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A Psalm of Thanksgiving


Then Jonah prayed to the L ord his God from the belly of the fish, 2saying,

“I called to the L ord out of my distress,

and he answered me;

out of the belly of Sheol I cried,

and you heard my voice.


You cast me into the deep,

into the heart of the seas,

and the flood surrounded me;

all your waves and your billows

passed over me.


Then I said, ‘I am driven away

from your sight;

how shall I look again

upon your holy temple?’


The waters closed in over me;

the deep surrounded me;

weeds were wrapped around my head


at the roots of the mountains.

I went down to the land

whose bars closed upon me forever;

yet you brought up my life from the Pit,

O L ord my God.


As my life was ebbing away,

I remembered the L ord;

and my prayer came to you,

into your holy temple.


Those who worship vain idols

forsake their true loyalty.


But I with the voice of thanksgiving

will sacrifice to you;

what I have vowed I will pay.

Deliverance belongs to the L ord!”

10 Then the L ord spoke to the fish, and it spewed Jonah out upon the dry land.


The deliverance of Jonah is here in few words described; but how attentively ought we to consider the event? It was an incredible miracle, that Jonah should have continued alive and safe in the bowels of the fish for three days. For how was it that he was not a thousand times smothered or drowned by waters? We know that fish continually draw in water: Jonah could not certainly respire while in the fish; and the life of man without breathing can hardly continue for a minute. Jonah, then, must have been preserved beyond the power of nature. Then how could it have been that the fish should cast forth Jonah on the shore, except God by his unsearchable power had drawn the fish there? Again, who could have supernaturally opened its bowels and its mouth? His coming forth, then, was in every way miraculous, yea, it was attended with many miracles.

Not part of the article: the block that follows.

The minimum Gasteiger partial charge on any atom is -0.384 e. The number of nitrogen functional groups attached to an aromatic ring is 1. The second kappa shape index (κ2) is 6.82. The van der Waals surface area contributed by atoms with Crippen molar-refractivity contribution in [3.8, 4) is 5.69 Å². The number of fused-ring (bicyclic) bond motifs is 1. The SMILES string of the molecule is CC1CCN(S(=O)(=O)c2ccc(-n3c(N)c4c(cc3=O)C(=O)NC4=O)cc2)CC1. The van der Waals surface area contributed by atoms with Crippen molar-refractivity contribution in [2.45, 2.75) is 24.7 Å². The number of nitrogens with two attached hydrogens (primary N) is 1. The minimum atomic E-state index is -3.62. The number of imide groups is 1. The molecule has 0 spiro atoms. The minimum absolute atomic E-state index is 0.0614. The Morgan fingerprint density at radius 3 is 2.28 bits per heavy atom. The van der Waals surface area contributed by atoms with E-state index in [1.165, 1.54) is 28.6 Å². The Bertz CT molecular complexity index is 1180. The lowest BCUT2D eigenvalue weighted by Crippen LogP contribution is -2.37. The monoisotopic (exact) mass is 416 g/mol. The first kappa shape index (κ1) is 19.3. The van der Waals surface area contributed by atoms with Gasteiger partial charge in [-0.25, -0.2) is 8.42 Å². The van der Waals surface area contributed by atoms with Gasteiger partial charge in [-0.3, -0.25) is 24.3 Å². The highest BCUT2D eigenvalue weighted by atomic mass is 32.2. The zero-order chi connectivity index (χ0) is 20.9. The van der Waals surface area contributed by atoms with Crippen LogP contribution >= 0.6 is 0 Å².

But Jonah, that he might the more extol the infinite power of God, adopted the word said. Hence we learn that nothing is hard to God, for he could by a nod only effect so great a thing as surpasses all our conceptions. If Jonah had said that he was delivered by God’s kindness and favor, it would have been much less emphatical, than when he adopts a word which expresses a command, And Jehovah spake, or said, to the fish.

But as this deliverance of Jonah is an image of the resurrection, this is an extraordinary passage, and worthy of being especially noticed; for the Holy Spirit carries our minds to that power by which the world was formed and is still wonderfully preserved. That we may then, without hesitation and doubt, be convinced of the restoration which God promises to us, let us remember that the world was by him created out of nothing by his word and bidding, and is still thus sustained. But if this general truth is not sufficient, let this history of Jonah come to our minds, — that God commanded a fish to cast forth Jonah: for how was it that Jonah escaped safe and was delivered? Even because it so pleased God, because the Lord commanded; and this word at this day retains the same efficacy. By that power then, by which he works all things, we also shall one day be raised up from the dead. Now follows —

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